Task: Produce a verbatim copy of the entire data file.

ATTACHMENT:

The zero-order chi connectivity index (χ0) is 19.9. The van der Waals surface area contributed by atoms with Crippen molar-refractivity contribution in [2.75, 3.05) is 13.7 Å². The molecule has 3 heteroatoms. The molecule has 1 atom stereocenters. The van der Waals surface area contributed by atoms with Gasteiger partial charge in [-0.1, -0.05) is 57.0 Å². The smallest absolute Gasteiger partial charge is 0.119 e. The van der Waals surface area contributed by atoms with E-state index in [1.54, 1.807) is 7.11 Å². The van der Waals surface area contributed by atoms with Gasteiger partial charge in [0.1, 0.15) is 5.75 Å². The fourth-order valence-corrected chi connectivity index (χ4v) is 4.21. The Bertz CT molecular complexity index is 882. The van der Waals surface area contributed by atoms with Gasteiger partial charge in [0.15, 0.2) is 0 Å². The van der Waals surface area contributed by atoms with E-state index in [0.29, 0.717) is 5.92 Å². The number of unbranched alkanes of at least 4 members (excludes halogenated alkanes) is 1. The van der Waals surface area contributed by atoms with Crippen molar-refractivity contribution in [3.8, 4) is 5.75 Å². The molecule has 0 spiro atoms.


The zero-order chi connectivity index (χ0) is 19.9. The van der Waals surface area contributed by atoms with Crippen molar-refractivity contribution in [2.75, 3.05) is 13.7 Å². The molecule has 3 heteroatoms. The molecule has 1 atom stereocenters. The van der Waals surface area contributed by atoms with Gasteiger partial charge in [-0.1, -0.05) is 57.0 Å². The smallest absolute Gasteiger partial charge is 0.119 e. The van der Waals surface area contributed by atoms with E-state index in [1.54, 1.807) is 7.11 Å². The van der Waals surface area contributed by atoms with Gasteiger partial charge in [0.1, 0.15) is 5.75 Å². The fourth-order valence-corrected chi connectivity index (χ4v) is 4.21. The Bertz CT molecular complexity index is 882. The van der Waals surface area contributed by atoms with Gasteiger partial charge in [0.15, 0.2) is 0 Å². The van der Waals surface area contributed by atoms with E-state index in [0.29, 0.717) is 5.92 Å². The number of unbranched alkanes of at least 4 members (excludes halogenated alkanes) is 1. The van der Waals surface area contributed by atoms with Crippen molar-refractivity contribution in [3.8, 4) is 5.75 Å². The molecule has 0 spiro atoms.